First up, and it’s one from the Atlantic in 2015, is one that lists some of the more out there words we humans have come up with for getting drunk; it’s a quick read, and a great opportunity to work words like ‘lushy’ and ‘up the pole’ into your vocabulary.
There’s a number of words for getting drunk, and that’s something we’ve been doing for a long time — at least 900 years or so, according to this story on National Geographic. It’s no accident that we love the drink, by the way, and it also might be the driving force behind civilisation: as the story says, “alcohol is one of the most universally produced and enjoyed substances in history—and in prehistory too, because people were imbibing alcohol long before they invented writing.”
“What a 30 year old perceives, is different to what a 60 year old can perceive,” says Dr. Max Wiznitzer in this talk from Tales of the Cocktail, Brains and Booze: The Neurology of Mixology. Dr Wiznitzer is an esteemed neurologist, and he is joined one stage by his daughter and accomplished New York bartender, Pamela Wiznitzer, for this discussion on how we taste, smell, and perceive the wonderful world of booze. It’s a long watch, but if you want to know the why behind the drinks you love, it’s an interesting introduction.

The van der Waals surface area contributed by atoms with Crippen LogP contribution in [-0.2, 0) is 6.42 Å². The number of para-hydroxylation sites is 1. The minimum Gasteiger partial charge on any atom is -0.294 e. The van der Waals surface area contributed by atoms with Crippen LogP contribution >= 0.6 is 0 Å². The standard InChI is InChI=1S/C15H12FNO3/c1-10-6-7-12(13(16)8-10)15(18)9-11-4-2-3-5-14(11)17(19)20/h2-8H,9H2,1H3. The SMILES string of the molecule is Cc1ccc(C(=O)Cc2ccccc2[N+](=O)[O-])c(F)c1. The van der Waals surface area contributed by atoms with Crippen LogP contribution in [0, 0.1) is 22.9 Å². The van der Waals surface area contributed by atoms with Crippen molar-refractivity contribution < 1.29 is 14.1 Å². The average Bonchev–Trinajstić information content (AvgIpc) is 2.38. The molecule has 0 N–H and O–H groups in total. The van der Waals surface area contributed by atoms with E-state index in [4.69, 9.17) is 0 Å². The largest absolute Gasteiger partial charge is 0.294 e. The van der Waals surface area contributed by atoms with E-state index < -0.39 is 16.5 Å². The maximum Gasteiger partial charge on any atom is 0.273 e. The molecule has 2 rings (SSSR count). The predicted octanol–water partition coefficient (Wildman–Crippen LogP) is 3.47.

Scottish whisky distilleries have developed a love for the sherry cask, and built brands upon their influence. In this story, celebrated drinks writer Wayne Curtis looks at the importance of sherry to whisky.
It’s Friday, and we’ve had a busy week reading about booze — here’s some of our favourite stories we’ve come across.